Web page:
I think that I should not have been well understood when some say that ATA opposes the self-employed to improve their contributions to Social Security and, therefore, increase their personal protection in the present and also in the future. ATA has been asking for action in this regard for years, but, as is the case in almost everything in life, sometimes the important thing is not what, but how and when. And about the “how” and “when” there are still many obscure points in the proposal that has been presented to us about a new contribution system for the self-employed.
The first thing I must say is that the real income contribution should be a goal, never an imposition. And the second thing to keep in mind is that it is a complex subject so things should not be said lightly. Especially if we don’t want to regret it later.
To address this Comprehensive reform of the RETA, we must start from the reality of the collective, something that many do not seem to want to understand. In Spain there are 3.25 million self-employed workers of which the Treasury only knows the net returns of 1.5 million. As a first premise, it seems very difficult to apply a quota to the remaining 1.6 million self-employed workers (54%) of whom the Treasury does not know what their net returns are. I am referring to the self-employed collaborators who pay taxes within the family unit, to those who are in modules, to the corporate … In addition to the 195,000 workers who are in multiple activity, that is, they are listed in the RETA and in the General Scheme as salaried . And even more, the 200,000 new freelancers who sign up each year and whose net income is only known after a certain time has passed.
This reform could end up creating a totally unfair system Because there would be grievances between the quota paid by those who pay taxes by direct estimation and the rest that are in other systems -of which their real income is unknown-, which can in turn cause a flight of many self-employed towards corporate formulas or towards the regime of modules.
Therefore, to say that a comprehensive reform of the RETA is going to be carried out is to be untrue, since it will be a change that will only affect 1.5 million freelancers (46%) leaving the rest outside the new system. It also hurts me that many insist on wrong information. It is not true that 85% of the self-employed contribute by the minimum base. Please, let’s not say such a thing again. According to Social Security data, there are 1,698,000 self-employed workers who are on the minimum base, and they represent 52% of the total, not 85% as has been said. On the other hand, there are a million self-employed workers whose contribution base is greater than 1,500 euros per month. And, by the way, it is also curious that the objective of being fairer with this reform is set when today Social Security prevents the self-employed over 48 from increasing their quotas and adjusting them to their real income. It seems like an incongruity.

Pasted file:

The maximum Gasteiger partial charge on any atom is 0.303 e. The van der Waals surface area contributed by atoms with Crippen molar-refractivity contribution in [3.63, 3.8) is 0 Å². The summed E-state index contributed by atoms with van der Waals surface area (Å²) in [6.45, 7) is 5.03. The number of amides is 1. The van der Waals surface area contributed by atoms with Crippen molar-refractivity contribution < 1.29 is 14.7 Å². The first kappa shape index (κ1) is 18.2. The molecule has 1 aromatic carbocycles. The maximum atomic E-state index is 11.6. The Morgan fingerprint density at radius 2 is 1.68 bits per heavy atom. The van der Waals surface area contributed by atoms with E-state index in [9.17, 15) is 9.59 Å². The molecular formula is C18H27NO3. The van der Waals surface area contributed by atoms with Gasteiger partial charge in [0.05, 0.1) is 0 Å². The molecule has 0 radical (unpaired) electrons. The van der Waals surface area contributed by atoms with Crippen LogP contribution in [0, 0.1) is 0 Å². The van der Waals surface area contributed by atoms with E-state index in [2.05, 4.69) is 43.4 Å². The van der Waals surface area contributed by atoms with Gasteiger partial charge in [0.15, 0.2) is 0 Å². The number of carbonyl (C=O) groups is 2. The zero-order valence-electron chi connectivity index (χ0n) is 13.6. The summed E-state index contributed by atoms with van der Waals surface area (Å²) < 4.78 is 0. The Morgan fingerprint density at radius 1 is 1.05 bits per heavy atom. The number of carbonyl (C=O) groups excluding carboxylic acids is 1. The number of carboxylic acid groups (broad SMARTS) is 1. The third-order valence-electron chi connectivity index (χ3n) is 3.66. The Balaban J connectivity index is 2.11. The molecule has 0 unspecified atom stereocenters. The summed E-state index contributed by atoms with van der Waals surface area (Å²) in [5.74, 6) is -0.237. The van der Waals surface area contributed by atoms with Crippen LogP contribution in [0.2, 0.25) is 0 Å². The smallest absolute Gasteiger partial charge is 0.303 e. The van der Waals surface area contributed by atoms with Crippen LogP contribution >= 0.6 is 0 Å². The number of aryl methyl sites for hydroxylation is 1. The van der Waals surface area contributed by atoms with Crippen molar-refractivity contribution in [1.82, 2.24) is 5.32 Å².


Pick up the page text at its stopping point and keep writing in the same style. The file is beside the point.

And I also think it necessary to talk about another mistake that is made when the uniqueness of the self-employed group is not known. The 2,000 euros per month that a self-employed person can declare and the 2,000 euros that an employee declares for his payroll are not the same. In the first case they are not net. The self-employed does not take those full returns home. Unfortunately, we cannot deduct many expenses derived from our activity in personal income tax, so the true net that goes to our pocket is much lower. We even declare income that we have not received due to delinquency or we have to face debt such as ICO loans.
Another issue that many do not seem to understand is the “when” problem. We are not at the best time to raise a quota increase. Most businesses are experiencing one of the worst economic crises ever known. The true normality for the self-employed will not arrive, unfortunately, until 2025 or 2026 because the crisis that has caused the pandemic will leave many businesses closed that will cost to recover. Now proposing a rise in prices for hundreds of thousands of self-employed is a new rope that is going to suffocate them much more.
All this when there are other formulas for the self-employed to contribute more and improve their benefits. One of them is to allow them to make contributions to Social Security at any time of the year so that their base increases without affecting the monthly payment, the same as is done in pension plans. It is also possible for the self-employed to change their contribution base six times a year, instead of the current four, which would allow them to adapt their fees to the income they are having at all times. Or that the shareholders’ contribution is considered an expense of the company and they can deduct it as it happens with the rest of their salaried workers. All these measures would increase the quotas of the self-employed without restricting their freedom to contribute what they really can and not what the Treasury believes they earn.
I fear that what is intended with this reform is a simple rise in prices. We cannot endorse that, they will not be able to count on the approval of the majority federation of the self-employed to worsen the unfortunate situation in which the self-employed find themselves.
Lorenzo Amor is president of ATA (National Federation of Associations of Self-Employed Workers)